Princeton University Library Catalog
- Schoen, Hannah [Browse]
- Senior thesis
- McLanahan, Sara [Browse]
- Woodrow Wilson School of Public and International Affairs [Browse]
- Class year:
- 119 pages
- Summary note:
- In 2009, the state of Colorado launched the Colorado Family Planning
Initiative (CFPI), which was the United States’ first large-scale policy intervention
aimed at increasing the accessibility of long-acting reversible contraceptives (LARCs).
LARCs, which include IUDs and implants, are associated with much lower rates of
contraceptive failure than other methods because once inserted, they do not require
any action on the part of the user to be effective.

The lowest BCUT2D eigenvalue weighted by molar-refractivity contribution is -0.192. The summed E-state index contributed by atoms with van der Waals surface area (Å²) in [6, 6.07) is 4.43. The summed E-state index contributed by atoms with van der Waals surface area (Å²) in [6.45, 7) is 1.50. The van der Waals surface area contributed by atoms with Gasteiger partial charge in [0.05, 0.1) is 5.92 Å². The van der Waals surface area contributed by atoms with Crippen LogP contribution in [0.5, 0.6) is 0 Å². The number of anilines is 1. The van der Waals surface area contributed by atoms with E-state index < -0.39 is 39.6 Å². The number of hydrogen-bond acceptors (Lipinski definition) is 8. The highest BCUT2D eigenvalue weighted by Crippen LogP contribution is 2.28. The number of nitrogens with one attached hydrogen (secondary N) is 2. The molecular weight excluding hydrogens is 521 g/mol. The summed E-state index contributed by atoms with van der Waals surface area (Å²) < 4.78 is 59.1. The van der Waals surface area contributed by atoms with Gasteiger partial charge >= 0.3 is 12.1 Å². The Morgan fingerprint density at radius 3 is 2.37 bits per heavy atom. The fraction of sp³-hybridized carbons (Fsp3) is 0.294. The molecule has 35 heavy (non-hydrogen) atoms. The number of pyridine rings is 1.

In its effort to make LARCs more accessible, Colorado used a $23 million
donation from the Susan Thompson Buffet Foundation to provide LARCs for free
to low-income women and to train medical providers on the insertion of LARCs.
What were the results of this program? This thesis offers a comprehensive evaluation
of the CFPI, assessing its impacts on LARC use, teen and unmarried births, and
women’s socioeconomic well-being.
By comparing Colorado to other states, including those that border it, I find
that the CFPI increased LARC use, decreased teen and unmarried births, and
increased high school graduation rates. Because the program had such positive
consequences for Colorado women, I argue that the state government ought to
financially support the program, and other states should create similar programs.
Given the political controversy around birth control, it will likely be difficult to
establish such programs. However, as the findings of this thesis indicate, doing so
would provide better lives for women across the country.